The studio was 29' x 18' x 19' high, a volume of 10,000 cu. ft. The reverberation time was 0.85 seconds. It had only a single microphone and two gramophone points.

Studio BB

Televising a seal

above left - BB was used for early experimental television broadcasts, the first being on the 22nd August, 1932. In later years a plaque on the lobby wall recorded this event. By 1933 four half-hour programmes were broadcast each week. In February 1934 production moved to a new and larger studio at 16 Portland Place.

BB then returned to its intended use, including many Empire Service broadcasts by Henry Hall and the BBC Dance Orchestra. It was later renamed S1.

The Lounge
The Lounge

The Lounge
For the lounge/waiting area for both studios, McGrath covered the walls with a straw-coloured washable lincrusta with an engraved pattern. The floor was rubber with an inlaid design. The curved settee was covered with a fabric of cotton and ramie (a cloth woven from a vegetable fibre of the same name).
Ladies' Dressing Room
Ladies' Dressing Room
A wall of black glass and another covered with mirror produced a feeling of space. The other walls were covered with an engraved lincrusta the silky texture of which reflected and refracted the light.

The 1932 book A Technical Description of Broadcasting House comments "It is impossible to exaggerate the magnitude of the problem of ventilating the twenty-two studios in the tower, which range in size from a small Talks Studio to a large Concert Hall. Earnest and unsparing attention was devoted to this unprecedented problem in ventilation, upon the satisfactory result of which would depend, to so large an extent, the success of the whole undertaking."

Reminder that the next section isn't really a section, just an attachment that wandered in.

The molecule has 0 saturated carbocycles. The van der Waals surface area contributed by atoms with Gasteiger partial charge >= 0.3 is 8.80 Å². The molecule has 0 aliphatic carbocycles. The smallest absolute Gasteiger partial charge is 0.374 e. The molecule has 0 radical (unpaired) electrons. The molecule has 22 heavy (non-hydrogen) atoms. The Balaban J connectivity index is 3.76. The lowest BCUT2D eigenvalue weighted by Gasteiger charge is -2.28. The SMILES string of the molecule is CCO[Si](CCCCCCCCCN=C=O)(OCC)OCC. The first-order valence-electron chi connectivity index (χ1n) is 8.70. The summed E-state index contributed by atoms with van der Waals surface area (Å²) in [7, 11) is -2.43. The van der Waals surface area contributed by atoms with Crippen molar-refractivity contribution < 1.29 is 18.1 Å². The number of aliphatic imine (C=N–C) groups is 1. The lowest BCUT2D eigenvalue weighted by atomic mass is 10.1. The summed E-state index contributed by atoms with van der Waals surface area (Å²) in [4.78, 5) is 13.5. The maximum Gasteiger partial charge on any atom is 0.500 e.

The system had to maintain a suitable temperature, humidity and purity of the air in each studio and to do so without the noise from fans being audible and without the possibility of the sounds from one studio being audible in another. The aim was to limit temperature variation in any studio to no more than one and a half degrees.

Intake fan
Four air-conditioning plants were installed to serve the studios and their associated listening and silence rooms. The ducts were lined with sound-deadening materials and, where necessary, sound baffles were built into them.

Air was drawn in from outside by the intake fans one of which is shown right.

Water spray chamber

During cold weather the air passed over a bank of pipes containing steam to warm it. It then passed through a chamber containing water sprays (left).